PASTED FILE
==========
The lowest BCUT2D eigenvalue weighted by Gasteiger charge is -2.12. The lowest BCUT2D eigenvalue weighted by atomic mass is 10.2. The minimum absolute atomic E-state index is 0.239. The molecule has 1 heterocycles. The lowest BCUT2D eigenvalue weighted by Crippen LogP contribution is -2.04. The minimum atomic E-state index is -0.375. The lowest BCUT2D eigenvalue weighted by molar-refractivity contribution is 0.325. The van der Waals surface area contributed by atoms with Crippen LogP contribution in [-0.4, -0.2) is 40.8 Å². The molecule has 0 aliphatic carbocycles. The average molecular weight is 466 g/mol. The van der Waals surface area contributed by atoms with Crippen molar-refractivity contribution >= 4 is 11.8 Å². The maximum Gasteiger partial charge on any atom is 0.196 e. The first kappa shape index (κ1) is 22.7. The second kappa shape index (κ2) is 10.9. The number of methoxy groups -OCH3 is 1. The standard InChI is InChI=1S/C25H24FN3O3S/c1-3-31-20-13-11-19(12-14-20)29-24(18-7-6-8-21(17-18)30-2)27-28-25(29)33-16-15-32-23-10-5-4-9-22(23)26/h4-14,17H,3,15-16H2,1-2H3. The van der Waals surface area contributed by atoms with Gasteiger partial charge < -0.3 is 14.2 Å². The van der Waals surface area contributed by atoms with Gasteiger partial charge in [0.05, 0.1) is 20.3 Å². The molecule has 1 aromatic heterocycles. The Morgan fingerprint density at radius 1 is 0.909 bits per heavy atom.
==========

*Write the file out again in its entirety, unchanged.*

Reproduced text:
The lowest BCUT2D eigenvalue weighted by Gasteiger charge is -2.12. The lowest BCUT2D eigenvalue weighted by atomic mass is 10.2. The minimum absolute atomic E-state index is 0.239. The molecule has 1 heterocycles. The lowest BCUT2D eigenvalue weighted by Crippen LogP contribution is -2.04. The minimum atomic E-state index is -0.375. The lowest BCUT2D eigenvalue weighted by molar-refractivity contribution is 0.325. The van der Waals surface area contributed by atoms with Crippen LogP contribution in [-0.4, -0.2) is 40.8 Å². The molecule has 0 aliphatic carbocycles. The average molecular weight is 466 g/mol. The van der Waals surface area contributed by atoms with Crippen molar-refractivity contribution >= 4 is 11.8 Å². The maximum Gasteiger partial charge on any atom is 0.196 e. The first kappa shape index (κ1) is 22.7. The second kappa shape index (κ2) is 10.9. The number of methoxy groups -OCH3 is 1. The standard InChI is InChI=1S/C25H24FN3O3S/c1-3-31-20-13-11-19(12-14-20)29-24(18-7-6-8-21(17-18)30-2)27-28-25(29)33-16-15-32-23-10-5-4-9-22(23)26/h4-14,17H,3,15-16H2,1-2H3. The van der Waals surface area contributed by atoms with Gasteiger partial charge < -0.3 is 14.2 Å². The van der Waals surface area contributed by atoms with Gasteiger partial charge in [0.05, 0.1) is 20.3 Å². The molecule has 1 aromatic heterocycles. The Morgan fingerprint density at radius 1 is 0.909 bits per heavy atom.